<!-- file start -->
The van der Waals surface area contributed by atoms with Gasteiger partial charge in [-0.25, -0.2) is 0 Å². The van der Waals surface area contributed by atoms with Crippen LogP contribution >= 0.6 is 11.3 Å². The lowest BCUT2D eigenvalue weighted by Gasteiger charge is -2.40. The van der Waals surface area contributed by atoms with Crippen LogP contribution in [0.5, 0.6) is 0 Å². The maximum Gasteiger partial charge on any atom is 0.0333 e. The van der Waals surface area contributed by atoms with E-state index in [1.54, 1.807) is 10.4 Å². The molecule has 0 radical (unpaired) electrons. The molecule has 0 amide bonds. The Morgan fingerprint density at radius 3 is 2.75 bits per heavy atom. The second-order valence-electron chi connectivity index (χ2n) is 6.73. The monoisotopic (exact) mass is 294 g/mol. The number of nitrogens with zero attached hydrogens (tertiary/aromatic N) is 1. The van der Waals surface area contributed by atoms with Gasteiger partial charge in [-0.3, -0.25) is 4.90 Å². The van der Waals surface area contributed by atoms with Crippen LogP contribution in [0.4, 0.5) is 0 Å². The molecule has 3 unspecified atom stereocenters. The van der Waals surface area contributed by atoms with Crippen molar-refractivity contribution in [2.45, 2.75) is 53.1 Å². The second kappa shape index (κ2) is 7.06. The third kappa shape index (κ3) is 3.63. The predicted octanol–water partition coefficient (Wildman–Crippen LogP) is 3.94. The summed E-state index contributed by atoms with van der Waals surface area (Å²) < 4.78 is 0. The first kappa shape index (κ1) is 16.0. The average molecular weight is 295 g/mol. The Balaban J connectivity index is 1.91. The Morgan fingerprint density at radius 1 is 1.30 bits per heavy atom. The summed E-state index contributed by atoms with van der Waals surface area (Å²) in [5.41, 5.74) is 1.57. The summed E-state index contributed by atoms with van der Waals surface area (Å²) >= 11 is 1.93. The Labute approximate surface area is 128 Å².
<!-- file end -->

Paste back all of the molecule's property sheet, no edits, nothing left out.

The van der Waals surface area contributed by atoms with Gasteiger partial charge in [-0.25, -0.2) is 0 Å². The van der Waals surface area contributed by atoms with Crippen LogP contribution >= 0.6 is 11.3 Å². The lowest BCUT2D eigenvalue weighted by Gasteiger charge is -2.40. The van der Waals surface area contributed by atoms with Crippen LogP contribution in [0.5, 0.6) is 0 Å². The maximum Gasteiger partial charge on any atom is 0.0333 e. The van der Waals surface area contributed by atoms with E-state index in [1.54, 1.807) is 10.4 Å². The molecule has 0 radical (unpaired) electrons. The molecule has 0 amide bonds. The Morgan fingerprint density at radius 3 is 2.75 bits per heavy atom. The second-order valence-electron chi connectivity index (χ2n) is 6.73. The monoisotopic (exact) mass is 294 g/mol. The number of nitrogens with zero attached hydrogens (tertiary/aromatic N) is 1. The van der Waals surface area contributed by atoms with Gasteiger partial charge in [-0.3, -0.25) is 4.90 Å². The van der Waals surface area contributed by atoms with Crippen LogP contribution in [0.4, 0.5) is 0 Å². The molecule has 3 unspecified atom stereocenters. The van der Waals surface area contributed by atoms with Crippen molar-refractivity contribution in [2.45, 2.75) is 53.1 Å². The second kappa shape index (κ2) is 7.06. The third kappa shape index (κ3) is 3.63. The predicted octanol–water partition coefficient (Wildman–Crippen LogP) is 3.94. The summed E-state index contributed by atoms with van der Waals surface area (Å²) < 4.78 is 0. The first kappa shape index (κ1) is 16.0. The average molecular weight is 295 g/mol. The Balaban J connectivity index is 1.91. The Morgan fingerprint density at radius 1 is 1.30 bits per heavy atom. The summed E-state index contributed by atoms with van der Waals surface area (Å²) in [5.41, 5.74) is 1.57. The summed E-state index contributed by atoms with van der Waals surface area (Å²) >= 11 is 1.93. The Labute approximate surface area is 128 Å².